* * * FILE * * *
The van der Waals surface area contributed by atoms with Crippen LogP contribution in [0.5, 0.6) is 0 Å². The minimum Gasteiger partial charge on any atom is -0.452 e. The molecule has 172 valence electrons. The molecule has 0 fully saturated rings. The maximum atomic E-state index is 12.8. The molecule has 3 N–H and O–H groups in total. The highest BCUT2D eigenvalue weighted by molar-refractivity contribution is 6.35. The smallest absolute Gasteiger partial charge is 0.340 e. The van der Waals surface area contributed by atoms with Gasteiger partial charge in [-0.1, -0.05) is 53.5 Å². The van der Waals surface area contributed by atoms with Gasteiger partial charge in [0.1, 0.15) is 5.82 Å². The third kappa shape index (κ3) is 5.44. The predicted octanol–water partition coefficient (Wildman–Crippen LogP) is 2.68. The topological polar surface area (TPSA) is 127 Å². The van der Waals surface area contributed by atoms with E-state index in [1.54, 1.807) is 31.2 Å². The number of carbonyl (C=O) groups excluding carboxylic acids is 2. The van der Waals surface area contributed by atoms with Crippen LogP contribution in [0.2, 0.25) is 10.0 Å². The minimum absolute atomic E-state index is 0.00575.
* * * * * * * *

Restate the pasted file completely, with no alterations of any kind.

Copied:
The van der Waals surface area contributed by atoms with Crippen LogP contribution in [0.5, 0.6) is 0 Å². The minimum Gasteiger partial charge on any atom is -0.452 e. The molecule has 172 valence electrons. The molecule has 0 fully saturated rings. The maximum atomic E-state index is 12.8. The molecule has 3 N–H and O–H groups in total. The highest BCUT2D eigenvalue weighted by molar-refractivity contribution is 6.35. The smallest absolute Gasteiger partial charge is 0.340 e. The van der Waals surface area contributed by atoms with Gasteiger partial charge in [-0.1, -0.05) is 53.5 Å². The van der Waals surface area contributed by atoms with Gasteiger partial charge in [0.1, 0.15) is 5.82 Å². The third kappa shape index (κ3) is 5.44. The predicted octanol–water partition coefficient (Wildman–Crippen LogP) is 2.68. The topological polar surface area (TPSA) is 127 Å². The van der Waals surface area contributed by atoms with E-state index in [1.54, 1.807) is 31.2 Å². The number of carbonyl (C=O) groups excluding carboxylic acids is 2. The van der Waals surface area contributed by atoms with Crippen LogP contribution in [0.2, 0.25) is 10.0 Å². The minimum absolute atomic E-state index is 0.00575.